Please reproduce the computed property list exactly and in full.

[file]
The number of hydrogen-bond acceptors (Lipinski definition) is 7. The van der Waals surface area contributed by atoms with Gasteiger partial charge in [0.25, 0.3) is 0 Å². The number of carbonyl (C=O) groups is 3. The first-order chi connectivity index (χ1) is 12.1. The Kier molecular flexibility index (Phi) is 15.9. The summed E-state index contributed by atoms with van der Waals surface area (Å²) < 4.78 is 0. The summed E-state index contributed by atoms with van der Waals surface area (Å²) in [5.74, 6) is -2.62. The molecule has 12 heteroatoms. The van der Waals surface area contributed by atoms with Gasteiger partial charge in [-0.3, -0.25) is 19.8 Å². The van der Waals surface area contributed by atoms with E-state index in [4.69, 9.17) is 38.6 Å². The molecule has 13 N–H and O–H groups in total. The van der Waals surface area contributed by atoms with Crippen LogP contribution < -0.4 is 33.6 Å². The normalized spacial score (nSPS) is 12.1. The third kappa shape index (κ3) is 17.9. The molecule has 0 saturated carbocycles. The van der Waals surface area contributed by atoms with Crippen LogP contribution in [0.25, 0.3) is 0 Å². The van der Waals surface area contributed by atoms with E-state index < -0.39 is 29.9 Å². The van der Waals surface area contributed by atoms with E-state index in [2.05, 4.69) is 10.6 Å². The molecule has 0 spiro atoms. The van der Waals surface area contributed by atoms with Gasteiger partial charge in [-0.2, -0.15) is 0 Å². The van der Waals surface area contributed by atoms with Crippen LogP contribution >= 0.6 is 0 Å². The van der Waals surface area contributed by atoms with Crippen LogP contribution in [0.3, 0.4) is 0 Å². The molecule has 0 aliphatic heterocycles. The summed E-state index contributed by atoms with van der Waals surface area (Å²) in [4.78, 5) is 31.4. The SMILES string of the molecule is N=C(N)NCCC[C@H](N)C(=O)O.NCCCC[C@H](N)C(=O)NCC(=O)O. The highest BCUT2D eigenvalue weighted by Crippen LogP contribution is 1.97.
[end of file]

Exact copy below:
The number of hydrogen-bond acceptors (Lipinski definition) is 7. The van der Waals surface area contributed by atoms with Gasteiger partial charge in [0.25, 0.3) is 0 Å². The number of carbonyl (C=O) groups is 3. The first-order chi connectivity index (χ1) is 12.1. The Kier molecular flexibility index (Phi) is 15.9. The summed E-state index contributed by atoms with van der Waals surface area (Å²) < 4.78 is 0. The summed E-state index contributed by atoms with van der Waals surface area (Å²) in [5.74, 6) is -2.62. The molecule has 12 heteroatoms. The van der Waals surface area contributed by atoms with Gasteiger partial charge in [-0.3, -0.25) is 19.8 Å². The van der Waals surface area contributed by atoms with E-state index in [4.69, 9.17) is 38.6 Å². The molecule has 13 N–H and O–H groups in total. The van der Waals surface area contributed by atoms with Crippen LogP contribution < -0.4 is 33.6 Å². The normalized spacial score (nSPS) is 12.1. The third kappa shape index (κ3) is 17.9. The molecule has 0 saturated carbocycles. The van der Waals surface area contributed by atoms with Crippen LogP contribution in [0.25, 0.3) is 0 Å². The van der Waals surface area contributed by atoms with E-state index < -0.39 is 29.9 Å². The van der Waals surface area contributed by atoms with E-state index in [2.05, 4.69) is 10.6 Å². The molecule has 0 spiro atoms. The van der Waals surface area contributed by atoms with Gasteiger partial charge in [-0.2, -0.15) is 0 Å². The van der Waals surface area contributed by atoms with Crippen LogP contribution >= 0.6 is 0 Å². The van der Waals surface area contributed by atoms with Crippen LogP contribution in [0.3, 0.4) is 0 Å². The molecule has 0 aliphatic heterocycles. The summed E-state index contributed by atoms with van der Waals surface area (Å²) in [4.78, 5) is 31.4. The SMILES string of the molecule is N=C(N)NCCC[C@H](N)C(=O)O.NCCCC[C@H](N)C(=O)NCC(=O)O. The highest BCUT2D eigenvalue weighted by Crippen LogP contribution is 1.97.